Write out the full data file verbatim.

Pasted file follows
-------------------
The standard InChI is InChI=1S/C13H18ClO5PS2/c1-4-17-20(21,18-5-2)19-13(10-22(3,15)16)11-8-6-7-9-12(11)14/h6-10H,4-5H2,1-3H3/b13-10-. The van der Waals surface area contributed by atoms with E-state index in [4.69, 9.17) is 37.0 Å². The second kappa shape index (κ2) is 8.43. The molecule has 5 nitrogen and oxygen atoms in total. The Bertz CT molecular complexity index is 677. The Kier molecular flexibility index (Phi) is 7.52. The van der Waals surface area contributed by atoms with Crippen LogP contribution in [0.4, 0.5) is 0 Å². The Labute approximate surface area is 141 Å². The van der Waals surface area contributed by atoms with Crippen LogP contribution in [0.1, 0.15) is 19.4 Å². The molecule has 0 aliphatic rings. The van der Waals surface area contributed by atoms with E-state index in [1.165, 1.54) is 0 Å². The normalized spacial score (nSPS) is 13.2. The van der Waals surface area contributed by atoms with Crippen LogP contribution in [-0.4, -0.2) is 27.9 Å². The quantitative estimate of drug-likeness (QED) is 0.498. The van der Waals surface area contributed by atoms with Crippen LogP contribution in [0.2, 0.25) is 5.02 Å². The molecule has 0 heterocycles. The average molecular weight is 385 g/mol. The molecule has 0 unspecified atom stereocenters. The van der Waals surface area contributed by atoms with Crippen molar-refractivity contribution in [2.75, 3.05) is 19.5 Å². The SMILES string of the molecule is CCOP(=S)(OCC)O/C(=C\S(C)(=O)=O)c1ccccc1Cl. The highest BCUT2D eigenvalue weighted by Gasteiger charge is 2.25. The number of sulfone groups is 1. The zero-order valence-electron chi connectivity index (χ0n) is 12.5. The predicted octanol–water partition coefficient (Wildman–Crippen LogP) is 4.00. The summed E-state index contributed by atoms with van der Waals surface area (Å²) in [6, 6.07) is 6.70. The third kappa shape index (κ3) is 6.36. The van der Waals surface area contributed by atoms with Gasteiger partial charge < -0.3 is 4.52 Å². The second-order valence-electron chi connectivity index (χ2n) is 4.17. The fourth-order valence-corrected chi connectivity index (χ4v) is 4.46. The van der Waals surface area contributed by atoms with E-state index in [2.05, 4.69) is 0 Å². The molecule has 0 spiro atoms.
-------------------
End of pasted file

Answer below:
The standard InChI is InChI=1S/C13H18ClO5PS2/c1-4-17-20(21,18-5-2)19-13(10-22(3,15)16)11-8-6-7-9-12(11)14/h6-10H,4-5H2,1-3H3/b13-10-. The van der Waals surface area contributed by atoms with E-state index in [4.69, 9.17) is 37.0 Å². The second kappa shape index (κ2) is 8.43. The molecule has 5 nitrogen and oxygen atoms in total. The Bertz CT molecular complexity index is 677. The Kier molecular flexibility index (Phi) is 7.52. The van der Waals surface area contributed by atoms with Crippen LogP contribution in [0.4, 0.5) is 0 Å². The Labute approximate surface area is 141 Å². The van der Waals surface area contributed by atoms with Crippen LogP contribution in [0.1, 0.15) is 19.4 Å². The molecule has 0 aliphatic rings. The van der Waals surface area contributed by atoms with E-state index in [1.165, 1.54) is 0 Å². The normalized spacial score (nSPS) is 13.2. The van der Waals surface area contributed by atoms with Crippen LogP contribution in [-0.4, -0.2) is 27.9 Å². The quantitative estimate of drug-likeness (QED) is 0.498. The van der Waals surface area contributed by atoms with Crippen LogP contribution in [0.2, 0.25) is 5.02 Å². The molecule has 0 heterocycles. The average molecular weight is 385 g/mol. The molecule has 0 unspecified atom stereocenters. The van der Waals surface area contributed by atoms with Crippen molar-refractivity contribution in [2.75, 3.05) is 19.5 Å². The SMILES string of the molecule is CCOP(=S)(OCC)O/C(=C\S(C)(=O)=O)c1ccccc1Cl. The highest BCUT2D eigenvalue weighted by Gasteiger charge is 2.25. The number of sulfone groups is 1. The zero-order valence-electron chi connectivity index (χ0n) is 12.5. The predicted octanol–water partition coefficient (Wildman–Crippen LogP) is 4.00. The summed E-state index contributed by atoms with van der Waals surface area (Å²) in [6, 6.07) is 6.70. The third kappa shape index (κ3) is 6.36. The van der Waals surface area contributed by atoms with Gasteiger partial charge < -0.3 is 4.52 Å². The second-order valence-electron chi connectivity index (χ2n) is 4.17. The fourth-order valence-corrected chi connectivity index (χ4v) is 4.46. The van der Waals surface area contributed by atoms with E-state index in [2.05, 4.69) is 0 Å². The molecule has 0 spiro atoms.